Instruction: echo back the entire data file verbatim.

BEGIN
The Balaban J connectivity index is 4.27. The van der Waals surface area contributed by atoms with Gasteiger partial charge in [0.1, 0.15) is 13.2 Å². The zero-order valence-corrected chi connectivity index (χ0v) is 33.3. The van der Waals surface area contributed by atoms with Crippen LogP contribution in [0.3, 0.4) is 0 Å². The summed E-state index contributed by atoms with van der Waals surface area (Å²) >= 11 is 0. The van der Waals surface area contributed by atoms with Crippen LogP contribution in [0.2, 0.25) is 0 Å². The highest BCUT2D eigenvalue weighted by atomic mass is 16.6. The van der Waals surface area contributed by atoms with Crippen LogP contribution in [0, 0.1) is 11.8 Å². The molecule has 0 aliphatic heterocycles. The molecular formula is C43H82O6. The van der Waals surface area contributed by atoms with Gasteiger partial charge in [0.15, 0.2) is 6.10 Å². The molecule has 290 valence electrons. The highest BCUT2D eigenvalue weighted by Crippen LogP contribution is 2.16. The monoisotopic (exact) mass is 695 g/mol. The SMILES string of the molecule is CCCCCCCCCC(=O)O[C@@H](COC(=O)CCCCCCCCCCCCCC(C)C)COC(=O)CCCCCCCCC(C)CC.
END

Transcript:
The Balaban J connectivity index is 4.27. The van der Waals surface area contributed by atoms with Gasteiger partial charge in [0.1, 0.15) is 13.2 Å². The zero-order valence-corrected chi connectivity index (χ0v) is 33.3. The van der Waals surface area contributed by atoms with Crippen LogP contribution in [0.3, 0.4) is 0 Å². The summed E-state index contributed by atoms with van der Waals surface area (Å²) >= 11 is 0. The van der Waals surface area contributed by atoms with Crippen LogP contribution in [0.2, 0.25) is 0 Å². The highest BCUT2D eigenvalue weighted by atomic mass is 16.6. The van der Waals surface area contributed by atoms with Crippen LogP contribution in [0, 0.1) is 11.8 Å². The molecule has 0 aliphatic heterocycles. The molecular formula is C43H82O6. The van der Waals surface area contributed by atoms with Gasteiger partial charge in [0.15, 0.2) is 6.10 Å². The molecule has 290 valence electrons. The highest BCUT2D eigenvalue weighted by Crippen LogP contribution is 2.16. The monoisotopic (exact) mass is 695 g/mol. The SMILES string of the molecule is CCCCCCCCCC(=O)O[C@@H](COC(=O)CCCCCCCCCCCCCC(C)C)COC(=O)CCCCCCCCC(C)CC.